I can’t wait for the holidays. The family get-togethers, the food, and the presents are all so much fun. But, every year after the initial excitement, I get overwhelmed and frustrated. There is just so much stuff that takes over my house. I get anxious from all the clutter and so do my kids, even if they can’t verbalize it, I can see it in their behavior. Over the years, I have tried to come up with a few strategies to avoid most of this stress.
First, I take inventory of what my kids have before the holidays. I try to go to all the different play areas in the house and take out all the toys. I look at the games, blocks, puzzles, pretend play toys, ect. I make sure all the games and puzzles have all the pieces we need to play. I ask myself: does my child still like this toy? Is this toy still developmentally appropriate? Does this toy engage my child for more than a couple of minutes? I also ask myself: what’s missing from our toy collection? Would a set of animals, new people, or more blocks add to their creative play? Would new dress up clothes help spur their creativity during pretend play? While I do these things, I make piles and take notes.
After I take inventory of what we have and what I think might be missing I start to decide what to do with the toys we have. I make a pile of toys that continue to get a lot of use every day. From this pile, I will keep some toys on the shelves in the rotation and others I will put away in the closet for a month or so. I find that when I rotate toys my children start to use their toys in new ways and their creativity and attention to toys increases. Toys that my children have outgrown, I will either put away for when a younger child is ready for them, pass on to a friend, or donate. Finally, I will get rid of any toys that are broken or missing too many pieces. When I’m done with this my toy shelves should be clean, organized, and have room for new items.
Next, I will make a list of what I think will add play value to my children’s toy collection. For me, these will be toys that increase open-ended creative play, add to a developmental skill (i.e. sorting, storytelling, spatial skills) they are learning, or help build on something they love. I try to find toys that have lasting power and can grow with them like Magna-Tiles (we’ve added new pieces to our collection for the past few years), dollhouses and pieces, or new items for their play kitchen. I also like to add a new game or craft set to the mix. Once I have a list of what I think my kids would like/benefit from, I talk to my kids about what they really want for the holiday. I make sure my predictions about what I think they’ll like are right. They also get excited and begin to anticipate the upcoming holiday. After all this, I’ll have a list of things I know my kids will like and benefit from this holiday. I can use this to give friends and relatives ideas when they ask. I always make sure to put a few experience type gifts (i.e. a day at a favorite museum, trampoline park, or a lesson) on the list, too.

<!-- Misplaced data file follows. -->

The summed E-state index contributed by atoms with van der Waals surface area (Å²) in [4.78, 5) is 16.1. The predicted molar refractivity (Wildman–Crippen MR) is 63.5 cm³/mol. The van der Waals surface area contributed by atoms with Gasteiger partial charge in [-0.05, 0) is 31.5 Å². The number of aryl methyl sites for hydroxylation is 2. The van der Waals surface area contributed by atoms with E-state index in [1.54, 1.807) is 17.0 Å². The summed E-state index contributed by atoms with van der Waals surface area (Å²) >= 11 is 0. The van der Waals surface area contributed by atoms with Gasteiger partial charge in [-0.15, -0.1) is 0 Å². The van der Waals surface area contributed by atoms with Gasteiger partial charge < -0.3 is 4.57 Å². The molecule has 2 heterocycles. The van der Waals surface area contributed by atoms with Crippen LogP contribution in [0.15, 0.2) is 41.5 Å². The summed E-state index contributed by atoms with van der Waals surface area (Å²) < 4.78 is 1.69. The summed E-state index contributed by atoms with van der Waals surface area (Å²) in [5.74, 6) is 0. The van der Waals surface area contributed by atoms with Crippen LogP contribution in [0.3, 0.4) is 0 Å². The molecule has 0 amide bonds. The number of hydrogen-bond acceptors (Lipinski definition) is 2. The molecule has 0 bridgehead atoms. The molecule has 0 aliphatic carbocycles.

Finally, it’s time to share in the gift giving. Since we celebrate Hanukkah, most of the time we aren’t too overwhelmed with too many gifts at once: we generally open one gift for eight nights. But those gifts do add up quickly and if we don’t have places for our new toys we can get overwhelmed after a couple of nights. To avoid this, I try to make sure that new toys have a place on the toy shelf. Also, I try to mix in other items with new toys. One night my kids will get a new book, another night something to wear, another night we might go somewhere together, and finally a few nights they’ll get new toys. Now, even though most nights during Hanukkah we only get one gift, there are nights when we’ll have family parties and my kids will get multiple gifts. On these nights, I try to let them pick one toy to open and play with. The other toys I’ll move out of sight and I’ll introduce slowly, one by one so they can really explore them. I may put away craft sets for a snow day or if it’s one that multiple kids can use then I may save it for a play date. By preparing for the holidays and slowly introducing the new toys I hope this year we won’t be overwhelmed and the excitement the new toys bring will linger a little longer.
Randi is wife and mother to three kids aged 12, 10 and 4. She was born and raised in West Bloomfield where she is currently a stay-at-home mom to provide language rich activities for her youngest, who has Autism. Prior to making the switch to full time mommy, Randi was a pediatric speech pathologist for the past 15 years.